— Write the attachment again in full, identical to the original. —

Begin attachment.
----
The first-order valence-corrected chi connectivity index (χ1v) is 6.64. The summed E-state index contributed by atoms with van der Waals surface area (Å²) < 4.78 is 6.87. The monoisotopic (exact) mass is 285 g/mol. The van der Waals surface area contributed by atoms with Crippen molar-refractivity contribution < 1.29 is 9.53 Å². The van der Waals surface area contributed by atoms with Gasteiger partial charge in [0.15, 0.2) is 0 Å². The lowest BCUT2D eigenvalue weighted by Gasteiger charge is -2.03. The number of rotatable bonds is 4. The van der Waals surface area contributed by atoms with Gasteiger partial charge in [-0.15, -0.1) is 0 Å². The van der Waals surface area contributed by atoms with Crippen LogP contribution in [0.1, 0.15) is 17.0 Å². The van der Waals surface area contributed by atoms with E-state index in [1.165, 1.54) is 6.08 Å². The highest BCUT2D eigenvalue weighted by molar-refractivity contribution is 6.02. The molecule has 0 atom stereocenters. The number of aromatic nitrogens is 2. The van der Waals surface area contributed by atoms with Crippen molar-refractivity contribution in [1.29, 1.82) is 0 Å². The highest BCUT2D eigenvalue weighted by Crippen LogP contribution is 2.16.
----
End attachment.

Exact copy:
The first-order valence-corrected chi connectivity index (χ1v) is 6.64. The summed E-state index contributed by atoms with van der Waals surface area (Å²) < 4.78 is 6.87. The monoisotopic (exact) mass is 285 g/mol. The van der Waals surface area contributed by atoms with Crippen molar-refractivity contribution < 1.29 is 9.53 Å². The van der Waals surface area contributed by atoms with Gasteiger partial charge in [0.15, 0.2) is 0 Å². The lowest BCUT2D eigenvalue weighted by Gasteiger charge is -2.03. The number of rotatable bonds is 4. The van der Waals surface area contributed by atoms with Gasteiger partial charge in [-0.15, -0.1) is 0 Å². The van der Waals surface area contributed by atoms with Crippen LogP contribution in [0.1, 0.15) is 17.0 Å². The van der Waals surface area contributed by atoms with E-state index in [1.165, 1.54) is 6.08 Å². The highest BCUT2D eigenvalue weighted by molar-refractivity contribution is 6.02. The molecule has 0 atom stereocenters. The number of aromatic nitrogens is 2. The van der Waals surface area contributed by atoms with Crippen molar-refractivity contribution in [1.29, 1.82) is 0 Å². The highest BCUT2D eigenvalue weighted by Crippen LogP contribution is 2.16.